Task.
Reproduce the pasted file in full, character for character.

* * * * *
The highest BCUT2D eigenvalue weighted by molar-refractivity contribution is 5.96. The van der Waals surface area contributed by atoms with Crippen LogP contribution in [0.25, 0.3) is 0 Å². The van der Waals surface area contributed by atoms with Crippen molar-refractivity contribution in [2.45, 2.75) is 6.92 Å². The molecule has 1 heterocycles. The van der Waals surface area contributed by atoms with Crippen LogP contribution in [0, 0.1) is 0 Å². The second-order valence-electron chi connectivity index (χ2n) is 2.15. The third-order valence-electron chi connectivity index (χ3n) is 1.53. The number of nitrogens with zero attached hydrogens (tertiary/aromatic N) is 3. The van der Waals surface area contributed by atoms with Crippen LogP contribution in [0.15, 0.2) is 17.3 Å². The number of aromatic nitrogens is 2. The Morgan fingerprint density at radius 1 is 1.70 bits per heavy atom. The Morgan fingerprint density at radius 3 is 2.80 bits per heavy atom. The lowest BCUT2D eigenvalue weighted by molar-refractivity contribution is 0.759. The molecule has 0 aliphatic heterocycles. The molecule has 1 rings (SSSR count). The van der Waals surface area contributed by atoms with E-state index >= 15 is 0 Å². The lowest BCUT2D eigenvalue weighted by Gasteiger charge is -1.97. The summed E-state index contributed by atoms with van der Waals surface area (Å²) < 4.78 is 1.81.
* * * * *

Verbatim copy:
The highest BCUT2D eigenvalue weighted by molar-refractivity contribution is 5.96. The van der Waals surface area contributed by atoms with Crippen LogP contribution in [0.25, 0.3) is 0 Å². The van der Waals surface area contributed by atoms with Crippen molar-refractivity contribution in [2.45, 2.75) is 6.92 Å². The molecule has 1 heterocycles. The van der Waals surface area contributed by atoms with Crippen LogP contribution in [0, 0.1) is 0 Å². The second-order valence-electron chi connectivity index (χ2n) is 2.15. The third-order valence-electron chi connectivity index (χ3n) is 1.53. The number of nitrogens with zero attached hydrogens (tertiary/aromatic N) is 3. The van der Waals surface area contributed by atoms with Crippen LogP contribution in [0.15, 0.2) is 17.3 Å². The number of aromatic nitrogens is 2. The Morgan fingerprint density at radius 1 is 1.70 bits per heavy atom. The Morgan fingerprint density at radius 3 is 2.80 bits per heavy atom. The lowest BCUT2D eigenvalue weighted by molar-refractivity contribution is 0.759. The molecule has 0 aliphatic heterocycles. The molecule has 1 rings (SSSR count). The van der Waals surface area contributed by atoms with E-state index >= 15 is 0 Å². The lowest BCUT2D eigenvalue weighted by Gasteiger charge is -1.97. The summed E-state index contributed by atoms with van der Waals surface area (Å²) < 4.78 is 1.81.